CMSWire Contributor of 2019, Melissa Henley: "The idea of making better technology to enable us to be better people – and to provide the best futures for the most people – inspires me."

Melissa Henley sees customer experience not only as an opportunity to improve customer relationships, but as a chance to fundamentally transform how businesses work. In her monthly column, she tackles the challenges businesses going through these transformations face, placing the focus firmly on culture over technology and noting the critical role employee experience plays in these efforts. 

As director of the newly formed customer experience team at Laserfiche, Melissa leads communications and customer engagement programs as well as acts as celebrator-in-chief of all customer victories, large and small.  

'Great Software Comes From a Diversity of Perspectives'

What's your proudest accomplishment — personal or professional — from 2019?

While Laserfiche has always had an obsessive focus on delighting customers, the customer experience team is only a year old. It’s been an exciting challenge to essentially run a start-up within an established organization and build new processes and procedures, as well as bring in new technology, to further improve our customer journey and deepen customer relationships. In 2019, my team rolled out a net promoter scoring (NPS) program; built a formal customer onboarding program; and standardized customer education across in-person and online platforms, to name just a few of our major initiatives. 

What gives you hope in the tech world today?

Kate O’Neill wrote "The Tech Humanist Manifesto" in 2017, and it still gives me hope. The idea of making better technology to enable us to be better people — and to provide the best futures for the most people — inspires me.  

Which of the articles you wrote for CMSWire this year was your favorite and why?

"3 Ways to Change Company Culture to Support Digital Transformation." Building a customer experience (CX) discipline is an opportunity to enable digital transformation, but it’s also a challenge for leaders. The number one challenge you have to overcome to improve (or build) a CX program isn’t new software, it’s your culture. The way your employees interact with your customers is one of the most crucial drivers of your customer experience. When customers need assistance, do employees go the extra mile? Do customers feel like their concerns are heard, and that they’re an important part of driving your organization or product into the future? Or do they feel like their only value to your organization is to the bottom line?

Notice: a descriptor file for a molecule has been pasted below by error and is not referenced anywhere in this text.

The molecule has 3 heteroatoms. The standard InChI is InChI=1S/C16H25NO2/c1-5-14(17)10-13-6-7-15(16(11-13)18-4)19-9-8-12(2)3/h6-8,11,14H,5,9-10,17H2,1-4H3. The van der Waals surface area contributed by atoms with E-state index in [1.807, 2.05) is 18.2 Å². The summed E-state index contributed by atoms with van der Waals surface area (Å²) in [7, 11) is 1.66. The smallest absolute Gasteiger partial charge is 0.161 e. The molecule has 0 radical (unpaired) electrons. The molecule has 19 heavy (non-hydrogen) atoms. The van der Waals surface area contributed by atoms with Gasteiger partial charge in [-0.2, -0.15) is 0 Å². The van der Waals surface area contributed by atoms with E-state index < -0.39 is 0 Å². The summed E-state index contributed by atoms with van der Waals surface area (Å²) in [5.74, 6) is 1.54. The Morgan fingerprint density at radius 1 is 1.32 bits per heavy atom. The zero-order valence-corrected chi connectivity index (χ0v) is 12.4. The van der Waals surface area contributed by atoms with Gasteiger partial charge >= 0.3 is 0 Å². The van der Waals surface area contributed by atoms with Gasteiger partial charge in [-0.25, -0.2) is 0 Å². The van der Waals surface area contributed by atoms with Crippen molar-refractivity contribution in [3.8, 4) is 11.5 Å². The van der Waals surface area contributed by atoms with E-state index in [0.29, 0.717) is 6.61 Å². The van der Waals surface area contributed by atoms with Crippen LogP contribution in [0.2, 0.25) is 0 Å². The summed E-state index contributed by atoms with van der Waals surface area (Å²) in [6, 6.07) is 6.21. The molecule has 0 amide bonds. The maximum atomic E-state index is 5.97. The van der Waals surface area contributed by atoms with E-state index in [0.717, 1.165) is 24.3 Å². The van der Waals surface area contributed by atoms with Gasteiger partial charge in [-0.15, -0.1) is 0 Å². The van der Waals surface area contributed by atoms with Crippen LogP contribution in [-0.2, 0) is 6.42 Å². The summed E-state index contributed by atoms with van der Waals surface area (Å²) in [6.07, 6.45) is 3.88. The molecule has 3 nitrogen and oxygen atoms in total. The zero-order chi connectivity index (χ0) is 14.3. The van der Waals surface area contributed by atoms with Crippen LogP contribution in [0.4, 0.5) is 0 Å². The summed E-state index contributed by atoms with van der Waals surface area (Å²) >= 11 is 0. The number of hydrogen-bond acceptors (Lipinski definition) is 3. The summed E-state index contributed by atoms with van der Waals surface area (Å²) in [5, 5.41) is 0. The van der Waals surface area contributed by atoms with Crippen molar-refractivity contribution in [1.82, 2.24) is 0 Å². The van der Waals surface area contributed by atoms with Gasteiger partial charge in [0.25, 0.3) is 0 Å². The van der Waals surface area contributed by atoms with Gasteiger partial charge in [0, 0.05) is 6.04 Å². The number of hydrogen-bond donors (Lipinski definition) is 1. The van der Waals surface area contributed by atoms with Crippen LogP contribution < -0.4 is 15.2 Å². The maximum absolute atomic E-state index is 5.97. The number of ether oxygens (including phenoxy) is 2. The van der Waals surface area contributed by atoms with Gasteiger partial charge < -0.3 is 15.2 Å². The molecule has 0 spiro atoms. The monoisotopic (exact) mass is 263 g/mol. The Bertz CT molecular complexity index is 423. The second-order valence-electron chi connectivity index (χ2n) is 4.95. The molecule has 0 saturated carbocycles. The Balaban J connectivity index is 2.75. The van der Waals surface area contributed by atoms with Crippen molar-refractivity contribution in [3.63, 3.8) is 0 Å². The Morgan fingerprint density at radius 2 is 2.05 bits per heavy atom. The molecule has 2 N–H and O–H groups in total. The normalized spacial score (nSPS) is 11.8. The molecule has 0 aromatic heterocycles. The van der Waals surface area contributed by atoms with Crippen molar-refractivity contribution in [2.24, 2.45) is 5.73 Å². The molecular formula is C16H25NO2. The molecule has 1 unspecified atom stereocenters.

Managing the culture shifts around digital transformation is challenging but ultimately rewarding. Particularly for organizations that have seen success and for employees that have been a part of it, it’s hard to stop and ask “why?” But without asking the hard questions — and being willing to answer honestly and change based on those answers — digital transformation will never succeed, no matter how much money you throw at it. 

If you could wake up tomorrow and be an expert in one thing, what would it be and why?

Outside of work, I’m a distance runner. I also take Orangetheory class five to six times a week. So selfishly I’d say I’d love to be an expert at running. But since running isn’t that useful to my day-to-day job, I’d choose to be an expert at focus, which I think is key to productivity — and building better relationships. 

What is your favorite part of the work you do?

As head of our customer experience team, I spend a majority of my time talking to our customers and partners about their challenges, their successes and their hopes for the future. It inspires me to hear how our software is enabling them to drive better outcomes for their employees, partners and customers, and I love bringing their feedback to our product teams to inform development. 

Every time I receive an email from a customer excited about a workflow or form they’ve built that has changed their organization, sharing an idea, showing me pictures of their kids in Laserfiche gear, the videos they’ve made and the communities they’ve built in their organizations, or even just sharing personal news about promotions or personal accomplishments, it makes me proud of the customer community we’ve built and nurtured. The fact that our customers know we care about their victories and we want to celebrate them, and that we truly value their input, is by far the most rewarding part of my work. 

What's an important story you'll be tracking in 2020?

In 2020, I’m going to be keeping my eye on how CX leaders will prioritize skills like active listening, empathy and emotional intelligence in hiring, training and empowering employees. On that same note, I’m also thinking about how employee experience (EX) plays a part in the success of digital transformation. On the technology side, I’m going to be looking at how AI and machine learning-fueled digital transformation will change CX and EX initiatives.  

What advice would you give someone starting out in your field today?

If you’re interested in technology, don’t let lack of experience hold you back! Great software comes from a diversity in perspectives because users have a diversity of perspectives. With technology, it’s easy to fall into the trap of only considering how well individual features work, rather than the overall experience. I would encourage anyone — especially women — interested in a career in technology not to overlook the skills that a liberal arts education gives you. Besides developing critical thinking skills, training in the liberal arts helps you develop a big picture view and communication skills that will serve you well when making decisions about customers and their needs.